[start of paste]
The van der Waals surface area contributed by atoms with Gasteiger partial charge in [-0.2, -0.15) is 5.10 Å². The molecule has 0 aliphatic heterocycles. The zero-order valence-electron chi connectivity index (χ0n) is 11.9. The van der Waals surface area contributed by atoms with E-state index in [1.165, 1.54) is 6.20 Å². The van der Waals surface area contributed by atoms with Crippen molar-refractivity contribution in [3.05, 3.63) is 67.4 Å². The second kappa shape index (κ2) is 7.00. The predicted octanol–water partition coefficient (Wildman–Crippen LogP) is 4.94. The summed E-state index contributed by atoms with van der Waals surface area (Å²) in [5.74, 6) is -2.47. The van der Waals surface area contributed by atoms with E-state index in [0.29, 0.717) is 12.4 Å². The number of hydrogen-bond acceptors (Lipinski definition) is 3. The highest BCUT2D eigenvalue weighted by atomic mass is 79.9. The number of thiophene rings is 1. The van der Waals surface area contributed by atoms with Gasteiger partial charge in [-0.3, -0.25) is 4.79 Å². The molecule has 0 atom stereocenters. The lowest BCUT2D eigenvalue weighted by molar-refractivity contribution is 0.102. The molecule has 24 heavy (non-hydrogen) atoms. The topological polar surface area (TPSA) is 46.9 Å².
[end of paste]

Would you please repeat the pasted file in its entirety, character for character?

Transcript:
The van der Waals surface area contributed by atoms with Gasteiger partial charge in [-0.2, -0.15) is 5.10 Å². The molecule has 0 aliphatic heterocycles. The zero-order valence-electron chi connectivity index (χ0n) is 11.9. The van der Waals surface area contributed by atoms with E-state index in [1.165, 1.54) is 6.20 Å². The van der Waals surface area contributed by atoms with Crippen molar-refractivity contribution in [3.05, 3.63) is 67.4 Å². The second kappa shape index (κ2) is 7.00. The predicted octanol–water partition coefficient (Wildman–Crippen LogP) is 4.94. The summed E-state index contributed by atoms with van der Waals surface area (Å²) in [5.74, 6) is -2.47. The van der Waals surface area contributed by atoms with E-state index in [0.29, 0.717) is 12.4 Å². The number of hydrogen-bond acceptors (Lipinski definition) is 3. The highest BCUT2D eigenvalue weighted by atomic mass is 79.9. The number of thiophene rings is 1. The van der Waals surface area contributed by atoms with Gasteiger partial charge in [-0.3, -0.25) is 4.79 Å². The molecule has 0 atom stereocenters. The lowest BCUT2D eigenvalue weighted by molar-refractivity contribution is 0.102. The molecule has 24 heavy (non-hydrogen) atoms. The topological polar surface area (TPSA) is 46.9 Å².